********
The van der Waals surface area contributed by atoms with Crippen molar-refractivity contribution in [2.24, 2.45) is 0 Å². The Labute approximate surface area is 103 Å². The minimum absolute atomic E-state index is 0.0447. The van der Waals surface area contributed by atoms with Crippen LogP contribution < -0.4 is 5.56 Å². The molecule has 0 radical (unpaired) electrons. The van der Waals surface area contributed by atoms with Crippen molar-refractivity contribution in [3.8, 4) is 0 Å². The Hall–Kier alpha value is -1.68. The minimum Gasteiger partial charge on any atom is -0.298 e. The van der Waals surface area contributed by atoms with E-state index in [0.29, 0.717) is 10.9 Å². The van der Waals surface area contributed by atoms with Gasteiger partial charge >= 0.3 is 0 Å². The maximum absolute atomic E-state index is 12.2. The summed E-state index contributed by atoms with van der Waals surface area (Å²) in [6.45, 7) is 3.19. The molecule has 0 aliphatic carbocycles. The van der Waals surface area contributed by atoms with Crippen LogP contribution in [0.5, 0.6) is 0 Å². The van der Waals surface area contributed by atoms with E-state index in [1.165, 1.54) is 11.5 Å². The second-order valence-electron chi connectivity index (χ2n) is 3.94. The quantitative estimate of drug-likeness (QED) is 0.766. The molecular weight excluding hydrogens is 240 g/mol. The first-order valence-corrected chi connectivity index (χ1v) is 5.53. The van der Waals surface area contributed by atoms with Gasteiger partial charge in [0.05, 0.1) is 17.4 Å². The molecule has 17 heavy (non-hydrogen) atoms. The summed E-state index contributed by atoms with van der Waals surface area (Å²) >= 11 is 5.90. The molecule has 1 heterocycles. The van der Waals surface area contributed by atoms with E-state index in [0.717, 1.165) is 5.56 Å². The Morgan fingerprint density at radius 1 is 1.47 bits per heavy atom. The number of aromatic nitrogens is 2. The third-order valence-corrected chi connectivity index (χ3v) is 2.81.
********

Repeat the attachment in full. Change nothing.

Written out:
The van der Waals surface area contributed by atoms with Crippen molar-refractivity contribution in [2.24, 2.45) is 0 Å². The Labute approximate surface area is 103 Å². The minimum absolute atomic E-state index is 0.0447. The van der Waals surface area contributed by atoms with Crippen LogP contribution < -0.4 is 5.56 Å². The molecule has 0 radical (unpaired) electrons. The van der Waals surface area contributed by atoms with Crippen molar-refractivity contribution in [3.8, 4) is 0 Å². The Hall–Kier alpha value is -1.68. The minimum Gasteiger partial charge on any atom is -0.298 e. The van der Waals surface area contributed by atoms with E-state index in [0.29, 0.717) is 10.9 Å². The van der Waals surface area contributed by atoms with Gasteiger partial charge >= 0.3 is 0 Å². The maximum absolute atomic E-state index is 12.2. The summed E-state index contributed by atoms with van der Waals surface area (Å²) in [6.45, 7) is 3.19. The molecule has 0 aliphatic carbocycles. The van der Waals surface area contributed by atoms with Crippen LogP contribution in [0.5, 0.6) is 0 Å². The van der Waals surface area contributed by atoms with E-state index in [1.165, 1.54) is 11.5 Å². The second-order valence-electron chi connectivity index (χ2n) is 3.94. The quantitative estimate of drug-likeness (QED) is 0.766. The molecular weight excluding hydrogens is 240 g/mol. The first-order valence-corrected chi connectivity index (χ1v) is 5.53. The van der Waals surface area contributed by atoms with Gasteiger partial charge in [0.05, 0.1) is 17.4 Å². The molecule has 17 heavy (non-hydrogen) atoms. The summed E-state index contributed by atoms with van der Waals surface area (Å²) >= 11 is 5.90. The molecule has 1 heterocycles. The van der Waals surface area contributed by atoms with E-state index in [0.717, 1.165) is 5.56 Å². The Morgan fingerprint density at radius 1 is 1.47 bits per heavy atom. The number of aromatic nitrogens is 2. The third-order valence-corrected chi connectivity index (χ3v) is 2.81.